The Communication Director of the New Patriotic Party (NPP), Nana Akomea, believes that the mere fact that former First Lady Nana Konadu Agyeman Rawlings has opened up to contest President Atta Mills for the flagbearership position of the ruling National Democratic Congress (NDC) is a clear sign of no confidence in the President and his administration.
“It means that inside the NDC itself, there is significant numbers who do not believe that the President is delivering on the ‘Better Ghana’ agenda,” he said.
He was of the conviction that “the vote of no confidence is so big that it is manifesting in a direct challenge of the President”.
Nana Akomea, who is also the sitting Member of Parliament (MP) for Okaikoi South, was speaking with DAILY GUIDE about unfolding events in the ruling party which has virtually divided the NDC into two interest groups, the Mills and the Konadu camps.
He has asked Ghanaians to take a cue from this vote of no confidence in the President by none, but his own party members to show him and the NDC red card come December 2012 when they go to the polls to elect a President.
In spite of this, he thinks that under the current circumstance, President Mills stands a better chance than the wife of the NDC’s founder since in his opinion “the odds are really stack against her.”
This, according to him, was because the electoral arrangement that the NDC had did not give much room for none office holders at the grassroots level (foot soldiers) to participate in it.
For this reason, he said the President could manipulate the voting pattern by making new appointments for his favourites to go and vote for him on congress day.
Though there is an existing clause in the Constitution of the NDC which makes provision for each constituency to submit a list of 10 voters to elect a flag-bearer, Nana Akomea believed the 10 would invariably be composed from the constituency office holders or the executives since each and every one of them would want to go and vote.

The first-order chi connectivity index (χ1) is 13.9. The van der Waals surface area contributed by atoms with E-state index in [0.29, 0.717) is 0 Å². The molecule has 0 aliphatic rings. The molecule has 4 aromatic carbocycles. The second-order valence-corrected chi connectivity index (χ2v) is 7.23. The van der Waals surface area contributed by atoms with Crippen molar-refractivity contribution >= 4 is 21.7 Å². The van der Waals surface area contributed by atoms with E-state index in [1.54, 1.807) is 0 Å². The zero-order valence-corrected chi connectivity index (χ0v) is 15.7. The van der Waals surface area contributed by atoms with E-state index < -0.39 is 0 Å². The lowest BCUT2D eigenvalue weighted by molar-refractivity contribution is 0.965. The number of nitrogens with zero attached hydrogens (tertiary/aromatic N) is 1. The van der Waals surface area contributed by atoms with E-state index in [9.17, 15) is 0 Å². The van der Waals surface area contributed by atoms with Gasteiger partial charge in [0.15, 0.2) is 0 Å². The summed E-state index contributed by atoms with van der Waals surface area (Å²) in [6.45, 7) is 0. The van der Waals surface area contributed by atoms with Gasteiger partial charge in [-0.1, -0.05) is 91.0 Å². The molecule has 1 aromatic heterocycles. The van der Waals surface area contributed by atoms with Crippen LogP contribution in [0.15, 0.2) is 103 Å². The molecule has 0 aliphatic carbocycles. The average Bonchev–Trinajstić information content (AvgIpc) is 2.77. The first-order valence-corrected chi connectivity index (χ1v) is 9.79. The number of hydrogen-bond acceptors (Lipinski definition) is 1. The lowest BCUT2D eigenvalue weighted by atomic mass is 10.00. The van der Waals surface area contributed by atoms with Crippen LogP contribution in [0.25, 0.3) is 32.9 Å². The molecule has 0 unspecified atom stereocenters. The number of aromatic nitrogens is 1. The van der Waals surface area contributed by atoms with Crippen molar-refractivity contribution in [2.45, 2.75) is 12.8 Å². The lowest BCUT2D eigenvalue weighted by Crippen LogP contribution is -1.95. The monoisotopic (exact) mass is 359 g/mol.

As it is, he said, “It is confined mainly to office holders, constituency executives, regional executives, ministers of state, MMDCEs, council of elders and so on” and “it is dominated by machine politics; office holders, the status quo…that’s what dominates the NDC’s electoral process”.
He believes that if Konadu indeed wanted to win the impending primaries, what she and her strategists should have done was for them to have pushed for the introduction of reforms in the Electoral College like the NPP did to allow the grassroots to also participate.
As it stands now, the Communications Director for the NPP foresees NDC foot-soldiers embarking on a series of agitations across the constituencies to demand voting rights since they constitute the support base of the Rawlingses.
He harbours the fear that this could further lead to more turmoil in the already-boiling NDC.
Mrs. Rawlings and her supporters however remain unperturbed by some of these analogies since they believe they have done enough to secure her the bid.
Source: Daily Guide